Helsingin Sanomat reports on a new development in Finnish school discipline. Instead of detentions, many Finnish teachers are now asking errant pupils to attend 'development discussions', support groups and mediation.
Jukka Kuittinen of the Finnish teachers' union OAJ says that detentions are much less common in Finnish schools than they used to be. The replacement measures are meant to create a more positive atmosphere and encourage co-operation between teachers and pupils.
At the Koivukylä school in Vantaa, such measures are now the main method of dealing with problems. Sometimes a child will be asked to call their parent while a teacher is present, and explain what has happened. The school's principal Heikki Hirvonen says that searching for children who skip detentions can become a 'farce', and that a detention with many children present is sometimes seen as a chance for boisterous children to show off.
According to Hirvonen a one-on-one discussion about their behaviour, possibly followed by a call home to explain the issue, is more fruitful.
Peacekeeper accused of assault in Malta
The Malta Independent is not usually part of our press review, but the past week has seen Finland in the Maltese headlines in quite an unflattering light. At issue is a Finnish peacekeeper who was remanded in custody a week ago on suspicion of assaulting a Maltese man.
The victim says he found the Finn trying to break into his minivan before explaining that he owned the vehicle. He claims the Finn then said 'no', smashed a wine bottle and attacked him with it. He is now charged with grievous bodily harm, trying to break into a vehicle and trying to escape from police.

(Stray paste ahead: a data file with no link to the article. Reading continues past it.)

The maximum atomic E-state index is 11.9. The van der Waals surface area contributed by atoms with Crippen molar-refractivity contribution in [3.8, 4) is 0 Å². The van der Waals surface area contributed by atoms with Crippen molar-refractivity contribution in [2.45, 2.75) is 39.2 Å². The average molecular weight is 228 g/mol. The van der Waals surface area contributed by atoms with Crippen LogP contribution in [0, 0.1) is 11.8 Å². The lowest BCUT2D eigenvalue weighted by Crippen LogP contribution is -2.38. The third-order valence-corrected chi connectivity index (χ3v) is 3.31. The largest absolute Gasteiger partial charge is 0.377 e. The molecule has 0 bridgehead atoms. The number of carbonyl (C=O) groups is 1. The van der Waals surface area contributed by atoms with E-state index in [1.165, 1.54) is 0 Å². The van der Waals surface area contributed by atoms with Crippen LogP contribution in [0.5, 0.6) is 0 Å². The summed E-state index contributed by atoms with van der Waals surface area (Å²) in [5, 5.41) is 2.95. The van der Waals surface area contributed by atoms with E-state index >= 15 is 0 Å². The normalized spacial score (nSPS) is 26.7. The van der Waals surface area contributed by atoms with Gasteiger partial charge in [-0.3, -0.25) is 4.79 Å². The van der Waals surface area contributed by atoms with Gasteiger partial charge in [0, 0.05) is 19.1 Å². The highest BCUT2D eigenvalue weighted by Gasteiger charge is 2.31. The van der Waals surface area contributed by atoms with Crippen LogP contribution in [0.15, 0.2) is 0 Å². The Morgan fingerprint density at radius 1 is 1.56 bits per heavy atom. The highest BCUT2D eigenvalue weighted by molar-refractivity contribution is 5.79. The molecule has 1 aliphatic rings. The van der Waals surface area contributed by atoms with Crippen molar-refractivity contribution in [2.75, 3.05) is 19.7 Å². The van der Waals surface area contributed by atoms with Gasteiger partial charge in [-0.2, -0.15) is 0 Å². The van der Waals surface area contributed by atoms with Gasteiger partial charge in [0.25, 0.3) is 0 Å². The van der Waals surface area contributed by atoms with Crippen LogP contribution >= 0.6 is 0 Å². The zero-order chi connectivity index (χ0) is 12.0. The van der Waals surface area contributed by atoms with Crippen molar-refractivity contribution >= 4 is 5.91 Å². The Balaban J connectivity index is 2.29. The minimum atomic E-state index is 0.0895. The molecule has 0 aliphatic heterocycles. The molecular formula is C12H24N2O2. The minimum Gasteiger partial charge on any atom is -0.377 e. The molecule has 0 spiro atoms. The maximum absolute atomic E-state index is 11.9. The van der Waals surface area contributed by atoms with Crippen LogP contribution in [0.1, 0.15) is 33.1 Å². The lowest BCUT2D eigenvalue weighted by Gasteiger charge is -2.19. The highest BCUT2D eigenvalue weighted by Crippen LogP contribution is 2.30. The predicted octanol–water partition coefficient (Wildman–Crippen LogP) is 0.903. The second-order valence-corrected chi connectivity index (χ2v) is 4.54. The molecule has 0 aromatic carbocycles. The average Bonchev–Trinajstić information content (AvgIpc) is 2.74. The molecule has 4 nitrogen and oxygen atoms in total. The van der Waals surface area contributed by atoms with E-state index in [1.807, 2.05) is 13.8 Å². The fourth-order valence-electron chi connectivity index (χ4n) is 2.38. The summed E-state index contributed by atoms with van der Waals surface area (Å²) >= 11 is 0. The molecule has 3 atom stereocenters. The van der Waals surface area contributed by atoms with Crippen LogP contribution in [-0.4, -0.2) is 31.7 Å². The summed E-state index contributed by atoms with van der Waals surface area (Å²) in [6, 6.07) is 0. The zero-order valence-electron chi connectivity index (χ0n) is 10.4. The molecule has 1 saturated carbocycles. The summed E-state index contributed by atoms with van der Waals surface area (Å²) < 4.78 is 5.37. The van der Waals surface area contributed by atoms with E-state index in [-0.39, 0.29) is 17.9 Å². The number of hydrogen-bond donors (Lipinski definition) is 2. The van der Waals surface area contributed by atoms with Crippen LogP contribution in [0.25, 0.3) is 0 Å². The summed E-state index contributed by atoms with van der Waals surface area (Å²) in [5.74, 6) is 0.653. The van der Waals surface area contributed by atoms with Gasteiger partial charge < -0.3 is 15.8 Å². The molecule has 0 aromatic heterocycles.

Recession hits Finnish music industry
Kauppalehti has sought out yet another aspect of Finnish life adversely affected by the recession. The business daily says that last autumn many Finnish acts were forced to cancel concerts due to poor ticket sales caused party by a 'perfect storm' of a dire economy and a clogged schedule of gigs planned by over-optimistic promoters.
This year fewer concerts are planned for domestic artists and international stars, in part because of the poor economy and sanctions slapped on many businesses in neighbouring Russia. Helsinki is often an add-on for big stars heading to Russia, but as those tours begin to steer clear of the big Russian cities, they're also likely to skip Finland.
Live Nation Finland, one of the biggest promoters in Finland, laid off ten people last year as a result of poor turnover. There were too many concerts featuring Finnish artists, according to Live Nation Finland MD Nina Castrén, but foreign acts did well.
"Our international artists, like Roxette, Elton John and Enrique Iglesias, sold well," Kauppalehti quoted Castrén as saying.